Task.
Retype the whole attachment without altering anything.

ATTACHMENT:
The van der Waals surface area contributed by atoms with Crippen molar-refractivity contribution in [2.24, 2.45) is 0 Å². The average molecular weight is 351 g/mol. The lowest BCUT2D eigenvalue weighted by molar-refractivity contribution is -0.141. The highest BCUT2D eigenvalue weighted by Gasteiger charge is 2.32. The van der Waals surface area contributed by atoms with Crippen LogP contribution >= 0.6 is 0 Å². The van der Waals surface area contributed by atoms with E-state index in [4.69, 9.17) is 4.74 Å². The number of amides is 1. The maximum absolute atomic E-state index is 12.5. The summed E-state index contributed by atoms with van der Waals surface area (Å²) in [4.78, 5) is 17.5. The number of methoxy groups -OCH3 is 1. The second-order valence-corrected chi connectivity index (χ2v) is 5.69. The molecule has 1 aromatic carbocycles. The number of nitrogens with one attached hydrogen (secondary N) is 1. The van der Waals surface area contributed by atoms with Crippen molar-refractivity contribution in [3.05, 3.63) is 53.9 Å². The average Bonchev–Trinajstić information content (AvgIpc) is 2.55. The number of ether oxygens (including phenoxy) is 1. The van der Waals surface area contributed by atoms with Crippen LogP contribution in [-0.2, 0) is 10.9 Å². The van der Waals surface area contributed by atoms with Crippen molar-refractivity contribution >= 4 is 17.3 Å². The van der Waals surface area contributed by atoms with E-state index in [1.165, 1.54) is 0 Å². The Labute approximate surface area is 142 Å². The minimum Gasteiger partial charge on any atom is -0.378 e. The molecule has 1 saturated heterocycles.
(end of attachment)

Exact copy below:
The van der Waals surface area contributed by atoms with Crippen molar-refractivity contribution in [2.24, 2.45) is 0 Å². The average molecular weight is 351 g/mol. The lowest BCUT2D eigenvalue weighted by molar-refractivity contribution is -0.141. The highest BCUT2D eigenvalue weighted by Gasteiger charge is 2.32. The van der Waals surface area contributed by atoms with Crippen LogP contribution >= 0.6 is 0 Å². The van der Waals surface area contributed by atoms with E-state index in [4.69, 9.17) is 4.74 Å². The number of amides is 1. The maximum absolute atomic E-state index is 12.5. The summed E-state index contributed by atoms with van der Waals surface area (Å²) in [4.78, 5) is 17.5. The number of methoxy groups -OCH3 is 1. The second-order valence-corrected chi connectivity index (χ2v) is 5.69. The molecule has 1 aromatic carbocycles. The number of nitrogens with one attached hydrogen (secondary N) is 1. The van der Waals surface area contributed by atoms with Crippen molar-refractivity contribution in [3.05, 3.63) is 53.9 Å². The average Bonchev–Trinajstić information content (AvgIpc) is 2.55. The number of ether oxygens (including phenoxy) is 1. The van der Waals surface area contributed by atoms with Crippen LogP contribution in [-0.2, 0) is 10.9 Å². The van der Waals surface area contributed by atoms with Crippen molar-refractivity contribution >= 4 is 17.3 Å². The van der Waals surface area contributed by atoms with E-state index in [1.165, 1.54) is 0 Å². The Labute approximate surface area is 142 Å². The minimum Gasteiger partial charge on any atom is -0.378 e. The molecule has 1 saturated heterocycles.